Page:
17 mar 2014 The pains and gains of having your own blog or website
I have been running my own website (www.linguaestrangeira.com.br) for several years, which has been both incredibly rewarding and very time-consuming. So many people have asked me what is in it for those who go through the trouble of building and maintaining a website, that I decided to do my Master`s research on this topic. In order to write my dissertation paper Dot com teachers: what they seek and what they find on the Web, I interviewed ten outstanding teachers who are webmasters of educational websites, including Dave Sperling, a pioneer in this field with his eslcafe.com.
What I found was that very few teachers make a living out of their sites and even fewer become famous like Sperling. Most webmasters are ordinary people who run their websites simply because they find pleasure in it. They told me that their biggest rewards were to do something else in life, besides teaching English, the possibility of interacting with people from other places, and feeling that they are helping people with their knowledge and experience.
But in my opinion there’s much more to it. So I put together my own list of reasons for creating a blog or website:
1. Learning a skill such as web design is a challenge, and therefore great exercise for your brain.
2. Keeping a blog or website updated and interesting forces you to do research and to read, so as to always have something new and worthwhile to say to your visitors. In other words, it contributes to your own continuing education.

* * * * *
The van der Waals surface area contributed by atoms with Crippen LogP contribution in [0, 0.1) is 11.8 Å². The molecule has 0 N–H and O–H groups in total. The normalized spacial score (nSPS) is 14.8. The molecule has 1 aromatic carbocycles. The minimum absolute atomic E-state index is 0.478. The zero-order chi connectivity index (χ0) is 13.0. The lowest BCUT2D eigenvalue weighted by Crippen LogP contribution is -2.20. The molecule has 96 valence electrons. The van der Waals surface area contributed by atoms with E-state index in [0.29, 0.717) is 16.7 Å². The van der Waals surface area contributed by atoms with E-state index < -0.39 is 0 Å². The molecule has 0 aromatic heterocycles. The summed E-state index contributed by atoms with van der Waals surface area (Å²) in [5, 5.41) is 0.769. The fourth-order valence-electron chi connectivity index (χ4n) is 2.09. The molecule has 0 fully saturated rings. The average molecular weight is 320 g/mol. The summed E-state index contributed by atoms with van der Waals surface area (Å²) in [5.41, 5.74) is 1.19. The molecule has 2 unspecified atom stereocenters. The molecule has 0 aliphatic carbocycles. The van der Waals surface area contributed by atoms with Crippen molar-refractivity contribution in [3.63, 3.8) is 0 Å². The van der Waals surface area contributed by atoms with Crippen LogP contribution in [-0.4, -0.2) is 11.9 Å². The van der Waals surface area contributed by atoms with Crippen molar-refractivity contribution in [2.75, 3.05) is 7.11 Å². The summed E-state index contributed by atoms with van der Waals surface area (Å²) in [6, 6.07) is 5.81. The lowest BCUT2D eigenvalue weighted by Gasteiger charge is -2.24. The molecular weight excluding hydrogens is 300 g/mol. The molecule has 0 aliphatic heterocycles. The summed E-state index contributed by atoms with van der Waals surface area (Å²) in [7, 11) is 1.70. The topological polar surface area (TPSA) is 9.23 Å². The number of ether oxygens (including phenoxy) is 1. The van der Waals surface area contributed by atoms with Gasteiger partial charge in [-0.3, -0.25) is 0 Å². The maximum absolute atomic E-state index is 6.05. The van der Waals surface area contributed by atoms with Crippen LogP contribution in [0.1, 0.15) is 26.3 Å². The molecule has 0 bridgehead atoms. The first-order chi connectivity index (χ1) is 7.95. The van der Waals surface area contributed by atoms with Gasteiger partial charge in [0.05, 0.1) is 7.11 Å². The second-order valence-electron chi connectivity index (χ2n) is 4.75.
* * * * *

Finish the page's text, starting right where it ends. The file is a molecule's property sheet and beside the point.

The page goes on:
3. Blogs and websites allow you to be part of a community of learning and practice, where people will not only learn from you but also share valuable information with you. One of my interviewees, Neil Coghlan (from www.esl-lounge.com), once referred to the internet as “the biggest teachers’ room in the world”.
4. Blogging is like a window through which your peers (as well as students and potential employers) can see samples of your work. If it is good work, it will be great personal marketing.
5. Blogging gives you the chance to cross the threshold which will make you a producer, and not only a consumer, of information.
6. Keeping a blog is an efficient way of networking. The contacts you make through your blog or website can be very helpful.
However, there is no point in cluttering cyberspace with one more blog if there is no intention to keep reasonable standards of organization, accessibility, user-friendliness, originality, up datedness and, especially, relevance of content. You must also be aware that this project will take time and effort, and instead of getting paid, you may have to invest money on it.
To put it bluntly, blogging is not for everybody. But if you feel it is for you, go for it.